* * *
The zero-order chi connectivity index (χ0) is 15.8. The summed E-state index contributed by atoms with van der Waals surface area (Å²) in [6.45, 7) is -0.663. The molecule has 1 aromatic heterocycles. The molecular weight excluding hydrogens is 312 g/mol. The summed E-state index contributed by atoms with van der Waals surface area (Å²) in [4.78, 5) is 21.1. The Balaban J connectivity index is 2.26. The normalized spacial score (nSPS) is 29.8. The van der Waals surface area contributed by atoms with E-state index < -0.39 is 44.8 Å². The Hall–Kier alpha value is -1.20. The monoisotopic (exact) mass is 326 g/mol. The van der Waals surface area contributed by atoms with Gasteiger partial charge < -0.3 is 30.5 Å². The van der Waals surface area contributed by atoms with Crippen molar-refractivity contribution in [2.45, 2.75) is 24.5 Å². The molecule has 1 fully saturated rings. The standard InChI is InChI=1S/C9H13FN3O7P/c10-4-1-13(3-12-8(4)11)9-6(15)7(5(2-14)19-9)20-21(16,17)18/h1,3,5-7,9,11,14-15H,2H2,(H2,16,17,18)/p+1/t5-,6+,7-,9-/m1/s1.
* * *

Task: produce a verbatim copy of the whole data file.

The zero-order chi connectivity index (χ0) is 15.8. The summed E-state index contributed by atoms with van der Waals surface area (Å²) in [6.45, 7) is -0.663. The molecule has 1 aromatic heterocycles. The molecular weight excluding hydrogens is 312 g/mol. The summed E-state index contributed by atoms with van der Waals surface area (Å²) in [4.78, 5) is 21.1. The Balaban J connectivity index is 2.26. The normalized spacial score (nSPS) is 29.8. The van der Waals surface area contributed by atoms with E-state index < -0.39 is 44.8 Å². The Hall–Kier alpha value is -1.20. The monoisotopic (exact) mass is 326 g/mol. The van der Waals surface area contributed by atoms with Gasteiger partial charge < -0.3 is 30.5 Å². The van der Waals surface area contributed by atoms with Crippen molar-refractivity contribution in [2.45, 2.75) is 24.5 Å². The molecule has 1 fully saturated rings. The standard InChI is InChI=1S/C9H13FN3O7P/c10-4-1-13(3-12-8(4)11)9-6(15)7(5(2-14)19-9)20-21(16,17)18/h1,3,5-7,9,11,14-15H,2H2,(H2,16,17,18)/p+1/t5-,6+,7-,9-/m1/s1.